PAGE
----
Yes: Zandra Rhodes
I think fashion is an art form - you might call it decorative or applied art as opposed to fine art, but what's the distinction? Because the same amount of artistic expression goes into clothes, a piece of pottery or a painting. I've founded a museum on the basis that I think it's an artistic form that should be remembered. I think fashion galleries - such as the one at the V&A and the one at the Metropolitan in New York - are very relevant.
Fashion can tell you what people wore at a certain period just as pottery can tell you what their tea parties were like. I don't think the fact that these things were designed to be practical distinguishes them from fine art. You could say a painting is designed to go on the wall, but if it were made as a fresco, where it was part of the wall, would you say it was not art because it was practical?
Fine art at the moment is no longer particularly concerned with beauty, so you could say that fashion - which is always about a concept of beauty, whether or not everyone agrees on the concept - is more relevant, more artistic, than the garbage they put out as conceptual. If you look at it that way, fine art may go by the wayside, and fashion, which has a bit more effort put into it, will take over.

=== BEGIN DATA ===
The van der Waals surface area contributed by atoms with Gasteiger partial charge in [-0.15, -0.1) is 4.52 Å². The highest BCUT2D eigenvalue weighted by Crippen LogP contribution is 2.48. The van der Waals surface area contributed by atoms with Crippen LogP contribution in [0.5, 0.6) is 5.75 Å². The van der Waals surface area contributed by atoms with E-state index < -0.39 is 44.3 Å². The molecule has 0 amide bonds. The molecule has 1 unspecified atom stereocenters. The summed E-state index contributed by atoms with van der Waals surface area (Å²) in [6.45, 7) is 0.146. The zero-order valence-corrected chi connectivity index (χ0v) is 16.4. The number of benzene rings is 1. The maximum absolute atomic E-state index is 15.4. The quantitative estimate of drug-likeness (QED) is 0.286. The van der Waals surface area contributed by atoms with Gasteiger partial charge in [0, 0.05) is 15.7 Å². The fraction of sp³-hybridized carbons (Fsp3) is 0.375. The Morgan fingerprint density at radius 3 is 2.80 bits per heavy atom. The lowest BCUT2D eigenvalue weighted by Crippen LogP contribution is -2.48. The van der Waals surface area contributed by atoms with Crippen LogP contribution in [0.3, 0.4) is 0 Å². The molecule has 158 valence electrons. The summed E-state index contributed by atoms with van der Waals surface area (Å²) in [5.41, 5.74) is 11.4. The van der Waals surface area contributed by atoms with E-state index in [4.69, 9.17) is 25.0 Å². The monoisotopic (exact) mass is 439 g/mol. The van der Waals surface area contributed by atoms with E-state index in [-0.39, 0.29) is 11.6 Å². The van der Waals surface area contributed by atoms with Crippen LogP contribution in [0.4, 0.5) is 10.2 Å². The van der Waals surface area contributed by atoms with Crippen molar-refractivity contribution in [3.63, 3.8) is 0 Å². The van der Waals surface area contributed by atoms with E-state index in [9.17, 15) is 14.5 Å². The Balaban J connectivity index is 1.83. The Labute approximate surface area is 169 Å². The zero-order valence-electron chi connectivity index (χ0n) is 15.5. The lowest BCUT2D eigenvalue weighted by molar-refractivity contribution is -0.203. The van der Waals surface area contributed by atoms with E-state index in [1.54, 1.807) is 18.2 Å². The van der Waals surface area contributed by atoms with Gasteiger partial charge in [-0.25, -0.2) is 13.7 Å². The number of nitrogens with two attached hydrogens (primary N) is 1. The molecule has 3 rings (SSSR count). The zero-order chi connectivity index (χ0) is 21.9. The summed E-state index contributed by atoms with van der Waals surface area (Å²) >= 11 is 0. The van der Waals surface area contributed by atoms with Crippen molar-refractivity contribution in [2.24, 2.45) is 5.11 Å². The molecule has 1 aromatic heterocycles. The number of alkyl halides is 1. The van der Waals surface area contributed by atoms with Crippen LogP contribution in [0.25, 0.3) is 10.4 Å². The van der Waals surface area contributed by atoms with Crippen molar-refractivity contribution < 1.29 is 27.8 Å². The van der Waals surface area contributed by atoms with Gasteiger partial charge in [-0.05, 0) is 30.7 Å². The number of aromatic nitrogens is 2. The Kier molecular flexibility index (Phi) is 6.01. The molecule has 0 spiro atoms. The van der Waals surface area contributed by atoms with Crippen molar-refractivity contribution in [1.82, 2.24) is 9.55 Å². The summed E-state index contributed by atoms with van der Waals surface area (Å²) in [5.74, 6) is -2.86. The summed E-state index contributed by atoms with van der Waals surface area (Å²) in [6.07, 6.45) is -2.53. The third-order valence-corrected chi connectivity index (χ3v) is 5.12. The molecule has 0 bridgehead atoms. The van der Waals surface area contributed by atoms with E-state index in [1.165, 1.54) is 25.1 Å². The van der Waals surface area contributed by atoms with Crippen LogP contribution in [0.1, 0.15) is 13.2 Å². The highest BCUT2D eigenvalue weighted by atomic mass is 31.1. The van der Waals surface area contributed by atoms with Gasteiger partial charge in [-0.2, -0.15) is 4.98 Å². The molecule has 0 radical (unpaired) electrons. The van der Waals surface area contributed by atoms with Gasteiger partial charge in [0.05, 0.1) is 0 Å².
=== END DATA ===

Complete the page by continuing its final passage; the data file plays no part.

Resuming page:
Some designers are directly influenced by fine art - a lot of Bill Gibb's things were influenced by the slashed panels in dresses in, say, Flemish paintings. I myself once designed something called the Venus dress which was somewhat influenced by Botticelli, though I haven't really gone too much in that direction. But when I see my clothes in my museum I don't feel any differently from how I felt about them at the time - I see that I believed in what I did with them, that they were the right thing to do.
Ossie Clark would have argued that fashion was art - he definitely thought his contribution was worthwhile, and his clothes were being shown in museums even at the time. He certainly would have expected them to be in museums now.
· The Zandra Rhodes Fashion and Textile Museum in Bermondsey, London SE1, which contains works by Ossie Clark as well as 3,000 of Rhodes's own designs, is open Tuesday to Sunday, 11am to 5:45pm
No: Alice Rawsthorn
On a trip to Paris, the New York fashion designer Donna Karan was dragged off to the Picasso Museum by her late husband, Stephen Weiss. He hoped that his wife would love it as much as he did. Instead, or so he told American Vogue, she dashed at speed from gallery to gallery barely pausing to look at the works.